Reveals Satoshi Nakamoto’s Bitcoin Wallet Balance Via Crypto Private Keys

Interested in Satoshi Nakamoto’s Crypto Wallet Balance? It Might Be Accessible on

A private key comprises of cryptographic keys, which entail long, random numbers. Without it, crypto investors will not be able to gain access to their own holdings and send or receive tokens. Digital wallets typically house the private key. Unfortunately, losing one’s private key is equivalent to losing one’s entire investment. Whether it be through a hack, scam or accidentally, once it’s gone, its gone forever.

A recent report by CryptoSlate considered the idea behind “brute-forcing cryptocurrency wallets”. Users are apparently giving way into brute forcing by insecurely creating their private keys. As per the report, a corresponding public key can be created to get the necessary information on one’s crypto wallet balance.

As for the tools that perform said tasks, CryptoSlate described one of them being,, which is a brute-force private key creator. According to the claims made, this respective method of looking into wallet balances was created by Netherland developer, Sjors Ottjes, who used the concept behind former private key generating platform,, as its foundation.

It turns out account balances of several investors have since been published on, one of them being none other than Bitcoin creator, Satoshi Nakamoto’s itself, which supposedly houses nearly $8 billion in Bitcoin.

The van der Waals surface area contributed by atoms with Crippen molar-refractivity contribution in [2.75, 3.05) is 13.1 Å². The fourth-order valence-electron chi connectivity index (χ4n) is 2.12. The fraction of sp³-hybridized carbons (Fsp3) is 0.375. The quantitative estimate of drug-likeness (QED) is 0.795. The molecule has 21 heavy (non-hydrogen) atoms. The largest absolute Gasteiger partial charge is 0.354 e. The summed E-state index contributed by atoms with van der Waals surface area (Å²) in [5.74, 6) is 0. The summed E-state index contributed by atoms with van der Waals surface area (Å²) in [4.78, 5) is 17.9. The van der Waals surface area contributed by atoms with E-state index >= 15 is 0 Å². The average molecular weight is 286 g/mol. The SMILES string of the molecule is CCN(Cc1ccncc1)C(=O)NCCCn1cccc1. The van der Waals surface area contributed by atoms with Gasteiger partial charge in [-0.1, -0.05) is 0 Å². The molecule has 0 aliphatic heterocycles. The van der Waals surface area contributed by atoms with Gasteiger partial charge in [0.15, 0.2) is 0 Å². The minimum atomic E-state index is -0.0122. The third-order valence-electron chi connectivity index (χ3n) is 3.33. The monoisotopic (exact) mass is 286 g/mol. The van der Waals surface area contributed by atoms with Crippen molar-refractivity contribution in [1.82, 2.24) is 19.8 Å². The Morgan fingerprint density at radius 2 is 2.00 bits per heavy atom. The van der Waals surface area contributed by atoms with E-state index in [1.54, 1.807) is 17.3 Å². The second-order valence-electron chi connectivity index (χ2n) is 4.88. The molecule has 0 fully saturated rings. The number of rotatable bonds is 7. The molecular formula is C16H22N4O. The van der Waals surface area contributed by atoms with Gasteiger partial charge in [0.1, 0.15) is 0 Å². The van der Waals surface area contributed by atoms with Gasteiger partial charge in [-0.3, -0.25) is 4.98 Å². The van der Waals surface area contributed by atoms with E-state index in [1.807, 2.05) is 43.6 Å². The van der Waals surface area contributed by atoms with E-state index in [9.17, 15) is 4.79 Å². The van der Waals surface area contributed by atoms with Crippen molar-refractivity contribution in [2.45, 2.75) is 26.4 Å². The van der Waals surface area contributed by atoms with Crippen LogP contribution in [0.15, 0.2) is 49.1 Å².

Breaking apart a private key is no simple task, as it allegedly requires “the computation of 115 quattuorvigintillion different combinations”. Pinpointing one specific account is nearly impossible given the “2^256 private keys in existence”.

To prove the security behind private keys, Crypto Slate used the example of “IBM-built Summit”, also known as the world’s fastest supercomputer. Turns out, it would take more than a lifetime for the supercomputer to get the exact key.

However, it is important to note that brute-force type of entries is not impossible. Based on existing information, brute-forcing has been attempted by the Large Bitcoin Collider, a community working towards showing that random strings of numbers can easily be replicated.

According to the Large Bitcoin Collider’s main website:

“Depending on your jurisdiction, this may be considered theft and therefore illegal, however there are many jurisdictions [sic] where you could perfectly legally claim 5 to 10% of the value found.”

Simply put, if the said group of crypto fanatics manage to replicate private keys and sneak into a random person’s account, then blockchain technology’s “security” facet will be compromised. Do you think brute-forcing can help to reap into one’s crypto account given suffice energy resources are available? If so, how will your views on blockchain technology change?

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